The Herald Sun leaking the 2012 gold Logie winner is useful for understanding how Google News works differently to regular Google.
The Herald Sun/Logies incident is very useful for pointing out the different ways Google approaches the indexing of general websites as compared to the indexing of news websites. For those unfamiliar with Google’s ranking algorithms, the big shift Google introduced in the 2000s was to rank web pages based on the number of inbound links. Of course, there is no point trying to rank news website content on the number of inbound links as the point of news is to be ‘breaking’ therefore it won’t have any inbound links at all. News website publishers can either let Google figure out their news content or they can submit a sitemap.
How Google News Works
Google ranks news websites based on a number of factors. Google says: There are no human editors selecting stories or deciding which ones deserve top placement. Ranking in Google News is determined based on a number of factors, including:
•Freshness of content
•Diversity of content
•Rich textual content
•Originality of content
It makes me wonder about whether there are alternative strategies for maximising traffic within a single news-based website. Do news website designers think about how much traffic they think they’ll get from Google News searches as compared to the traffic from Google ‘search everything’ searches? Why is this important? The design strategies for maximising user activity and time on site will be different for a regular website as compared to news website when both are trying to maximise ranking on the search engine results page (SERP). Over the weekend I asked on twitter if any news websites have a hybrid approach, with some sections (‘channels’ or ‘verticals’) classified as ‘news’ and optimised for Google News and other sections designed to cluster or curate ‘news’ content and SEO for Google ‘search everything’. I’m very interested to find out if anyone has approached the Google everything/news problem like this. For example, the Guardian sometimes has ‘project’ pages that bring together a series of different stories about a single topic, but I am not sure if this is designed as a hybrid SEO approach. Here is the Reading the Riots series page.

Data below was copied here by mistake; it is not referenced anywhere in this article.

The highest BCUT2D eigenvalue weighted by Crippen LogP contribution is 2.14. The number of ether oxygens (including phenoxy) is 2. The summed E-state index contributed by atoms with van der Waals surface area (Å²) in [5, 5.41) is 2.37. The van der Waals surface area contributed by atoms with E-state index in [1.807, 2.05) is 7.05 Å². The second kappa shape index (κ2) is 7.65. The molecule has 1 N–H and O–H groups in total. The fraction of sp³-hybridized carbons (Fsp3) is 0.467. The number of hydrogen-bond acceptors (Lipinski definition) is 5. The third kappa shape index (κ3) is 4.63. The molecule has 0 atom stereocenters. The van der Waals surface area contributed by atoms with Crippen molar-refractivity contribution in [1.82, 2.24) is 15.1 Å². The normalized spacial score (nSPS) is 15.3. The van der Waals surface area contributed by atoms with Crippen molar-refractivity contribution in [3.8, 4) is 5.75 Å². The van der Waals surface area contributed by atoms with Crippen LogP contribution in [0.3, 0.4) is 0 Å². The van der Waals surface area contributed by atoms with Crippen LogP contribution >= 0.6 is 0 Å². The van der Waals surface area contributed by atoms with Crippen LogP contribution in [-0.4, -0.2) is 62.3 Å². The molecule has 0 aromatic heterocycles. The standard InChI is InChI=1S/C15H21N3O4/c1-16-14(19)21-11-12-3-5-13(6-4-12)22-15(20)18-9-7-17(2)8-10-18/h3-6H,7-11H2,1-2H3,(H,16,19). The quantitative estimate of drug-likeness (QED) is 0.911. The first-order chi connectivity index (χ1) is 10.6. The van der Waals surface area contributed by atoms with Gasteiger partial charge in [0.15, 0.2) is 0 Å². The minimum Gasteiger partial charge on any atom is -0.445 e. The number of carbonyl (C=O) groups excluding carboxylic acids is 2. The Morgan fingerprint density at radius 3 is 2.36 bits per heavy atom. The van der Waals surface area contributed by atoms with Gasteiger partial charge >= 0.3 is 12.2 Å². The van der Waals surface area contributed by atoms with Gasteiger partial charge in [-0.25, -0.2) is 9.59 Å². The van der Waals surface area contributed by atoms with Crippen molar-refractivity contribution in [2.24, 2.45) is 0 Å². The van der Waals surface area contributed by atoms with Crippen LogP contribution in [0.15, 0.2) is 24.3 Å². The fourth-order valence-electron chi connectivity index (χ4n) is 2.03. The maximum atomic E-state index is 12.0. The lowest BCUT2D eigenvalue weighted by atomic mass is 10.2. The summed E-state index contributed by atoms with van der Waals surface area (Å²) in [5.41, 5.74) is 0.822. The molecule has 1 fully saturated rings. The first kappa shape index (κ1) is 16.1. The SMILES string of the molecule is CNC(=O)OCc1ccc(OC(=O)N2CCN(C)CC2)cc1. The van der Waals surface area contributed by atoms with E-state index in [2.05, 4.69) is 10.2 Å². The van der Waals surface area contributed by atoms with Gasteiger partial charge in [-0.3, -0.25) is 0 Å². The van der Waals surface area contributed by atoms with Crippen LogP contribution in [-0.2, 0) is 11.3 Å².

The other possibility is that Google indexes news content as general web content after a certain period of time, but I have not found any information about this in Google’s support information.
Last week in Online News we discussed the tension that exists between editorial judgment based on ‘journalistic gut feeling’ and a publishing strategy organised around search engine optimisation. Students were introduced to Google Analytics and I went through a brief history of online metrics. The history is a brief but important one and tracks the development of online metrics from early use of ‘hits’ (up to mid-2000s) to slightly more sophisticated appreciation of ‘unique visitors’ to the contemporary approach that draws on both ‘website analytics’ combined with ‘user analytics’. The two main ways that ‘editorial quality’ is judged with online media enterprises is in terms of the number of ‘unique visitors’ or ‘time on page/site’. I am sure both are tracked by most online publishers, but ‘time on page/site’ is more important for a super-niche market media outlets. ‘User analytics’ relies on users logging into unique accounts so specific activity for individuals can be aggregated into marketable chunks for ad sales teams.